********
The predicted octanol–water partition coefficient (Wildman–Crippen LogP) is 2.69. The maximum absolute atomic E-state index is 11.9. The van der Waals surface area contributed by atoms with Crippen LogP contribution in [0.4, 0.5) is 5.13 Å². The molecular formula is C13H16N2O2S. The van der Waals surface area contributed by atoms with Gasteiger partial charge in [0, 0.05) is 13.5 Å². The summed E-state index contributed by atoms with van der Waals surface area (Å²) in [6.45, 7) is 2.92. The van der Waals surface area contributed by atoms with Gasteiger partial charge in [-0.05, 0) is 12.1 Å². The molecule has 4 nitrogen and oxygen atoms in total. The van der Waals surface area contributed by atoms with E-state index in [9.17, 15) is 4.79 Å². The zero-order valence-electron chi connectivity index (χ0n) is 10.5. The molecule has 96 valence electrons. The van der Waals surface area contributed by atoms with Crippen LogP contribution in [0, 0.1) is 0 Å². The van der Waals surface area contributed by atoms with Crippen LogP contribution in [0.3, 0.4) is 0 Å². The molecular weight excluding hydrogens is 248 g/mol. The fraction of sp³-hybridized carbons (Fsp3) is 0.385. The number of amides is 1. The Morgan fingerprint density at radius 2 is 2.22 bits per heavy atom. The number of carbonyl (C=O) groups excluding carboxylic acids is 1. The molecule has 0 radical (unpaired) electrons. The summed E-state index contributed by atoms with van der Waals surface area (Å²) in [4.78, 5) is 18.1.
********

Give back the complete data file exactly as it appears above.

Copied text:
The predicted octanol–water partition coefficient (Wildman–Crippen LogP) is 2.69. The maximum absolute atomic E-state index is 11.9. The van der Waals surface area contributed by atoms with Crippen LogP contribution in [0.4, 0.5) is 5.13 Å². The molecular formula is C13H16N2O2S. The van der Waals surface area contributed by atoms with Gasteiger partial charge in [0, 0.05) is 13.5 Å². The summed E-state index contributed by atoms with van der Waals surface area (Å²) in [6.45, 7) is 2.92. The van der Waals surface area contributed by atoms with Gasteiger partial charge in [-0.05, 0) is 12.1 Å². The molecule has 4 nitrogen and oxygen atoms in total. The van der Waals surface area contributed by atoms with E-state index in [9.17, 15) is 4.79 Å². The zero-order valence-electron chi connectivity index (χ0n) is 10.5. The molecule has 96 valence electrons. The van der Waals surface area contributed by atoms with Crippen LogP contribution in [0, 0.1) is 0 Å². The van der Waals surface area contributed by atoms with Crippen LogP contribution in [0.3, 0.4) is 0 Å². The molecular weight excluding hydrogens is 248 g/mol. The fraction of sp³-hybridized carbons (Fsp3) is 0.385. The number of amides is 1. The Morgan fingerprint density at radius 2 is 2.22 bits per heavy atom. The number of carbonyl (C=O) groups excluding carboxylic acids is 1. The molecule has 0 radical (unpaired) electrons. The summed E-state index contributed by atoms with van der Waals surface area (Å²) in [4.78, 5) is 18.1.